Mowgli Street Food RestaurantChristina McDermott
Mowgli does Indian street food that’s shaking things up in Liverpool. We review it.
Bold Street is growing up. The opening of Liverpool One in 2008 saw it begin to fade as a retail area, but what’s cropped up in its place is a veritable diners’ wonderland. Take a wander from Liverpool Central to the Bombed Out Church and you’ll find everything from falafel to fajitas (with the odd Greggs in between). It’s gone from an area where you’d struggle to find a decent cup of coffee to one where it’s hard work deciding what to choose for your tea.
Into this crowded field comes Mowgli, a restaurant aiming to bring authentic Indian street food to Liverpool. On paper, that might seem like a hard sell in a city more used to onion bhajis and chicken tikka masala than chat bombs and bunny chow, but if anyone can do it, Nisha Katona can. A celebrity YouTuber, cookbook writer and curry evangelist, she wants to introduce us to the more esoteric side of sub continental cuisine. Judging by the rave word of mouth reviews, she’s succeeding.
Mowgli doesn’t look like the Indian restaurant of yore. Instead of flock wallpaper and threadbare carpets you’ll find tasteful Scandinavian blonde wood, ceiling hangings and the now practically ubiquitous exposed light fittings. Its whole atmosphere is one of warmth, a place to come in out of the cold and indulge in a plate of something comforting on a wintry day.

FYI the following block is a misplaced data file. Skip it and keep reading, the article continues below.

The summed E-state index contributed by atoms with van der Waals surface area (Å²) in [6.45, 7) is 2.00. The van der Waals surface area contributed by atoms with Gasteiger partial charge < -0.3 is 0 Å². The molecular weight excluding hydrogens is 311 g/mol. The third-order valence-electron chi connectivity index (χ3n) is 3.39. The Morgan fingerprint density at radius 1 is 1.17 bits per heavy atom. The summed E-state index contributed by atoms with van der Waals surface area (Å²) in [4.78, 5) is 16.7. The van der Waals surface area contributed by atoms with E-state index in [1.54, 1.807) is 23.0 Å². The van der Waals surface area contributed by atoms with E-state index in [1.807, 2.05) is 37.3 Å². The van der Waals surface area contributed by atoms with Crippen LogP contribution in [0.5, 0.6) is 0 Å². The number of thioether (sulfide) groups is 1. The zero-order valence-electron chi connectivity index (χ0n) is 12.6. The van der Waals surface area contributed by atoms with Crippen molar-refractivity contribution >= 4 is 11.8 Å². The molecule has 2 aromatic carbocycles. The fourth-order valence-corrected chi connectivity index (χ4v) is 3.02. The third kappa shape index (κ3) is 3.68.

Nisha Katona wants to introduce us to the more esoteric side of sub continental cuisine
I started with a portion of Chat Bombs, small bread puffs filled with yoghurt, chickpeas, tamarind, coriander and mint. Designed to be eaten on the go, these burst in your mouth with a dazzling array of textures and flavours, a world full of crunch and sour-sweet sizzle. I haven’t tasted anything like these before and I doubt I will again. They disappeared fast.
Then came the Office Worker’s Tiffin. For a restaurant whose core concept is “small plates” this is anything but. Two different curries, a (rather thin) dal and an exceedingly large portion of rice, all served in a traditional tiffin box (a delightfully fiddly metal contraption designed to keep Indian office workers’ lunch toasty warm). Mine contained a house chicken curry – a delicious, Korma-like affair comprising large chunks of chicken simmered in a mildly spicy coconut milk-laden sauce.
The house lamb curry I was less keen on. According to the menu, it’s flavoured with “marrow, anise, plums and coriander”, but it tasted mostly of tomatoes and a hell of a lot of chickpeas. There’s no point in bringing this type of food to Liverpool if you’re too scared of alienating local tastes to spice it properly. Although the menu states that this is for one person, I’d suggest splitting it between two and ordering some of the more inventive dishes as sides.
There are a few areas where Mowgli could use some tweaking. For example, it’s a shame that it doesn’t have a better beer list (the only thing curious about the “Curious IPA” I tried was its lack of taste). Also, while service was lovely, it was so lightning fast that it gave the impression the front of house staff were more concerned with turnover than creating a welcoming experience.
These are all minor quibbles though. Liverpool needs places that challenges preconceptions of Indian cuisine and introduces people to new ingredients and flavours – so Mowgli really is a welcome addition to the city’s diverse restaurant scene.